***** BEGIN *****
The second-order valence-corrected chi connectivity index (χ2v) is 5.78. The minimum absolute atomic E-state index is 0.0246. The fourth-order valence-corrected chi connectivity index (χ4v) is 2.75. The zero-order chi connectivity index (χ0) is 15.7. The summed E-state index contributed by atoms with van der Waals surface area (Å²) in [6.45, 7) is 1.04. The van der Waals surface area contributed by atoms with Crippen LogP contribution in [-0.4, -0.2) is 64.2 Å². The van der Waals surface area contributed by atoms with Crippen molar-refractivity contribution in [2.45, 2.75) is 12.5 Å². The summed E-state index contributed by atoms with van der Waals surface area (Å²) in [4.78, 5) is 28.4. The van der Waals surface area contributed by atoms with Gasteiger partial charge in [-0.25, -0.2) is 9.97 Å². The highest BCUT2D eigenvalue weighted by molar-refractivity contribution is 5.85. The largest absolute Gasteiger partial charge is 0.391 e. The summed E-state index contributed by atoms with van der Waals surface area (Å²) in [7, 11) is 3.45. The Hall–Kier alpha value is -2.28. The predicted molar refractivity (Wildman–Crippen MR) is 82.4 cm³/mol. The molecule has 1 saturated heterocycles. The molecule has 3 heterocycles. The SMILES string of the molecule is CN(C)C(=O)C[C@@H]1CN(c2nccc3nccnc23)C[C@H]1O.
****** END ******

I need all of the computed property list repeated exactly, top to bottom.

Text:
The second-order valence-corrected chi connectivity index (χ2v) is 5.78. The minimum absolute atomic E-state index is 0.0246. The fourth-order valence-corrected chi connectivity index (χ4v) is 2.75. The zero-order chi connectivity index (χ0) is 15.7. The summed E-state index contributed by atoms with van der Waals surface area (Å²) in [6.45, 7) is 1.04. The van der Waals surface area contributed by atoms with Crippen LogP contribution in [-0.4, -0.2) is 64.2 Å². The van der Waals surface area contributed by atoms with Crippen molar-refractivity contribution in [2.45, 2.75) is 12.5 Å². The summed E-state index contributed by atoms with van der Waals surface area (Å²) in [4.78, 5) is 28.4. The van der Waals surface area contributed by atoms with Gasteiger partial charge in [-0.25, -0.2) is 9.97 Å². The highest BCUT2D eigenvalue weighted by molar-refractivity contribution is 5.85. The largest absolute Gasteiger partial charge is 0.391 e. The summed E-state index contributed by atoms with van der Waals surface area (Å²) in [7, 11) is 3.45. The Hall–Kier alpha value is -2.28. The predicted molar refractivity (Wildman–Crippen MR) is 82.4 cm³/mol. The molecule has 1 saturated heterocycles. The molecule has 3 heterocycles. The SMILES string of the molecule is CN(C)C(=O)C[C@@H]1CN(c2nccc3nccnc23)C[C@H]1O.